Linux Foundation Forms New Tooling Project to Improve Open Source Compliance

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The goal of Automated Compliance Tooling (ACT) project is to consolidate investment in open source compliance tooling, and increase its interoperability and usability.

 The Linux Foundation, the non-profit organization enabling mass innovation through open source, has announced the formation of the new Automated Compliance Tooling (ACT) project.

While using open source code, it is necessary to comply with the terms of that code’s license, which can sometimes be challenging for users and organizations to manage.

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The Linux Foundation says the goal of ACT is to consolidate investment in open source compliance tooling, which helps organizations manage compliance obligations, and increase its interoperability and usability.

In addition to two existing Linux Foundation projects that will become part of the new project, two more projects will be added as part of the initiative.

The four projects that will be part of ACT are:

FOSSology: An open source license compliance software system and toolkit that allow users to run license, copyright and export control scans from the command line. It is an existing Linux Foundation project that will move under ACT.

QMSTR: This tool, also known by the name Quartermaster, creates an integrated open source toolchain that implements industry best practices of license compliance management. It integrates into the build systems to learn about the software products, their sources and dependencies. 

Developers can run QMSTR locally to verify outcomes, review problems and produce compliance reports. The project is being contributed to ACT by Endocode.

SPDX Tools: Software Package Data Exchange (SPDX) is an open standard for communicating software bill of material information including components, licenses, copyrights and security references. The main SPDX specification will remain separate from, yet complementary to, ACT, while the SPDX tools that meet the spec and help users and producers of SPDX documents will become part of ACT. It is an existing Linux Foundation project.

Tern: Created by VMware, Tern is an inspection tool to find the metadata of the packages installed in a container image. It provides a deeper understanding of a container’s bill of materials so better decisions can be made about container-based infrastructure, integration and deployment strategies.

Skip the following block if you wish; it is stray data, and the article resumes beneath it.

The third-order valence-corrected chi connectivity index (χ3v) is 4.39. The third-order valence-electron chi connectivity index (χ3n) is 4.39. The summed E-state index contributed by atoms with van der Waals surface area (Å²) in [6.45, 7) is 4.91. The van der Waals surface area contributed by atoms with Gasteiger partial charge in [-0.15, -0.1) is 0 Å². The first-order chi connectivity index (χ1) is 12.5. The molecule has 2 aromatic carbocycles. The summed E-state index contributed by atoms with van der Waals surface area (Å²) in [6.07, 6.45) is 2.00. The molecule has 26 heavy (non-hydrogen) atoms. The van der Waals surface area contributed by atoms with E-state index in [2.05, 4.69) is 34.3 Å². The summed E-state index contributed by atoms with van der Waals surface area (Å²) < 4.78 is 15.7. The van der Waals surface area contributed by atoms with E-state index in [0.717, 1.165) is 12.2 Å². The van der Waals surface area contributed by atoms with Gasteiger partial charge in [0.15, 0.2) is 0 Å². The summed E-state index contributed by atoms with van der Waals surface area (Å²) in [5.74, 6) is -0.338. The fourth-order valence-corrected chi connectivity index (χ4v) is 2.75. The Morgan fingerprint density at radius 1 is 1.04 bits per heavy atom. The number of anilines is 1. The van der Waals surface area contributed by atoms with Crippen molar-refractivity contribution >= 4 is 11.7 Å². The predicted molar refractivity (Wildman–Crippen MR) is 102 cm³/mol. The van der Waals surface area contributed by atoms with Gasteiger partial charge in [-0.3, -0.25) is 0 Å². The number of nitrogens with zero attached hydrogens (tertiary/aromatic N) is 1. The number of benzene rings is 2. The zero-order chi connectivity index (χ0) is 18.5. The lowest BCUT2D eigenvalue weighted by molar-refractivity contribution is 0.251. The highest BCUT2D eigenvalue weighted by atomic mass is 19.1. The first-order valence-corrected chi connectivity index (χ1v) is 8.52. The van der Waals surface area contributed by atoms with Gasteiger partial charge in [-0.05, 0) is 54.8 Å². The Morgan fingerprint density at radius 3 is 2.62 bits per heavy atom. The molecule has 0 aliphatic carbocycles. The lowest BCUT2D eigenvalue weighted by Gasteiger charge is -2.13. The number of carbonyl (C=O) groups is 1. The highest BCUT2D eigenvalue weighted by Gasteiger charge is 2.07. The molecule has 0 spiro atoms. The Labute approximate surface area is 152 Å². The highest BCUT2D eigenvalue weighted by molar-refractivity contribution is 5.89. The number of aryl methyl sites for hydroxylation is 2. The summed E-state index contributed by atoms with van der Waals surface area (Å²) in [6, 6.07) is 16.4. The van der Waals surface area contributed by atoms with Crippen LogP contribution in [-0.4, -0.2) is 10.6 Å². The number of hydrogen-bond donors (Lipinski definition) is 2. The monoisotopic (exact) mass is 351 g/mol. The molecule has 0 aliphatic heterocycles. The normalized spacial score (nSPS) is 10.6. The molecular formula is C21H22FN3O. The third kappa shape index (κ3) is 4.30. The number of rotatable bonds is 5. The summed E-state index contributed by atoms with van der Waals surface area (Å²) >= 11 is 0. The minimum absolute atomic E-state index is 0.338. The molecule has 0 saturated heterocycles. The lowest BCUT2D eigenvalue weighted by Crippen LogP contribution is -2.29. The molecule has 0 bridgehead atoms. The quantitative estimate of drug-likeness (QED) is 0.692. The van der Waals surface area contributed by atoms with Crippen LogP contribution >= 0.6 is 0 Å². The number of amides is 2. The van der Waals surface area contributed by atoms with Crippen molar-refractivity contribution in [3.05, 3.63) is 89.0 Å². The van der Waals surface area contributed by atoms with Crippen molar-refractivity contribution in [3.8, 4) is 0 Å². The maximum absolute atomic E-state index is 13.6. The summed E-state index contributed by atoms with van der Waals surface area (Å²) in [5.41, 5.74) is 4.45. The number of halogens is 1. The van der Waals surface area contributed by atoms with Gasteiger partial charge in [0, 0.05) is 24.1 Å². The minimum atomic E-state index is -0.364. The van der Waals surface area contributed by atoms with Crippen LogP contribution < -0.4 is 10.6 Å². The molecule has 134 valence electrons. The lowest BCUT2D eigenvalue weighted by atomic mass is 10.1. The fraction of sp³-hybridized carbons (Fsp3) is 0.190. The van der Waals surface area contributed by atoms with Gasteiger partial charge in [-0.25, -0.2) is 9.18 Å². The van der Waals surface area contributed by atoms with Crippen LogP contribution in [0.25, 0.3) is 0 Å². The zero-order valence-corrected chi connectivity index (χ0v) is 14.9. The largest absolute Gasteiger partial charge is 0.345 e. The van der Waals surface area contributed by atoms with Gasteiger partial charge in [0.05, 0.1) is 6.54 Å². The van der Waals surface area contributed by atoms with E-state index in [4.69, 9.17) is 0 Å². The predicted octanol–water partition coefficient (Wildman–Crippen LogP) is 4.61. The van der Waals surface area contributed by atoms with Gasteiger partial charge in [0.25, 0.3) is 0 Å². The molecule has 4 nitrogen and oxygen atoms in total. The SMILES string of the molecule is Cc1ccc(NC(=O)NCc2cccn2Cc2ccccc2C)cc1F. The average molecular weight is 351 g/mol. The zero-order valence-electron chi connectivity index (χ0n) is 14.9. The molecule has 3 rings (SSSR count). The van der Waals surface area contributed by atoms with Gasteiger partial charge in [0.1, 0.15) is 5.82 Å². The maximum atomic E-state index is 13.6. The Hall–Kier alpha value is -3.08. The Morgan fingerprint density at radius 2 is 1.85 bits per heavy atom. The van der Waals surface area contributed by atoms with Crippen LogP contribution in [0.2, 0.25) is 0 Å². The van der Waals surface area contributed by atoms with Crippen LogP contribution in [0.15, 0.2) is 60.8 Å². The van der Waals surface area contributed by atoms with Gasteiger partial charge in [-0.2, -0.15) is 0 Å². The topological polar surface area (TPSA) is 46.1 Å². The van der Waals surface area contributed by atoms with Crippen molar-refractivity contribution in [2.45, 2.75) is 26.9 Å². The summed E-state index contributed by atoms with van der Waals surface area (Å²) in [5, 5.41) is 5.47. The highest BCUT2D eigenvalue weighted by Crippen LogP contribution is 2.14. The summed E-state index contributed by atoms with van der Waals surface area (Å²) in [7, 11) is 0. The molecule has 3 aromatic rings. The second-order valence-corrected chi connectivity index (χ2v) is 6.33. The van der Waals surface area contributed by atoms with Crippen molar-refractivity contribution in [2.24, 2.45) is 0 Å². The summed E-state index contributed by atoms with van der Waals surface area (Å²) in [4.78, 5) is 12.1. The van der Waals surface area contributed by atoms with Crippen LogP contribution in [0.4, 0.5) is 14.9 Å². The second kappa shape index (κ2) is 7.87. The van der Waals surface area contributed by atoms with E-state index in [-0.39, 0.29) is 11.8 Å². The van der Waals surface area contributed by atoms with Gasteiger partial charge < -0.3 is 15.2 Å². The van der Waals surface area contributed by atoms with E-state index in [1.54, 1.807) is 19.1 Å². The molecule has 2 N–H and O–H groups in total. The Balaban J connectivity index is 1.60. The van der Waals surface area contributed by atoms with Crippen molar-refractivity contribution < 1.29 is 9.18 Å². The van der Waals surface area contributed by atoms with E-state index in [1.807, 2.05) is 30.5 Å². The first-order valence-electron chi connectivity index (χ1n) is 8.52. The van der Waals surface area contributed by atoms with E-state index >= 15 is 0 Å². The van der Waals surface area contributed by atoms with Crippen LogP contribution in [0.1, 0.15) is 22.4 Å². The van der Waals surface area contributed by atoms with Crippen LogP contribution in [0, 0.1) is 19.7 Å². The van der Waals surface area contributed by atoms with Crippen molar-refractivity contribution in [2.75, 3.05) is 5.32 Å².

VMware is contributing the project to ACT to help developers meet open source compliance requirements for containers.

Existing Linux Foundation compliance projects

The new projects are complementary to existing Linux Foundation compliance projects such as OpenChain and Open Compliance Program. OpenChain identifies key recommended processes to make open source license compliance simpler and more consistent. The Open Compliance Program educates and helps developers and companies understand their license requirements and how to build efficient, frictionless and often automated processes to support compliance.

“There are numerous open source compliance tooling projects, but the majority are unfunded and have limited scope to build out robust usability or advanced features,” said Kate Stewart, Senior Director of Strategic Programs at The Linux Foundation.

Stewart added, “We have also heard from many organizations that the tools that do exist do not meet their current needs. Forming a neutral body under The Linux Foundation to work on these issues will allow us to increase funding and support for the compliance tooling development community.”

What the contributors say –

License compliance is an important hygiene factor in the open source ecosystem, according to Mirko Boehm, CEO, Endocode and the initiator of the QMSTR project.

He asserted, “With QMSTR, we started to create a toolchain that focuses on fact finding and accurate, complete and up-to-date compliance documentation for every software build. Endocode is extremely happy to contribute QMSTR to ACT and to take it to the next level together with The Linux Foundation and the other project partners.”

Nisha Kumar, Open Source Engineer, VMware Open Source Technology Center confirmed that the Linux Foundation has accepted Tern for its ACT group of projects

“Moving the project under ACT is a great next step in encouraging wider collaboration from folks who are looking to meet their OSS compliance obligations as part of their container strategy. I look forward to working with the greater community towards this goal,” Kumar said.

Gary O’Neall, CEO, Source Auditor, Inc. also expressed excitement on the formation of ACT and the inclusion of the SPDX tools in the project.

He said, “The SPDX tools provide users the ability to view, verify and translate SPDX documents while the libraries provide developers tools to integrate with SPDX licenses and documents. These capabilities will form a nice complement to the other ACT tools.”

 

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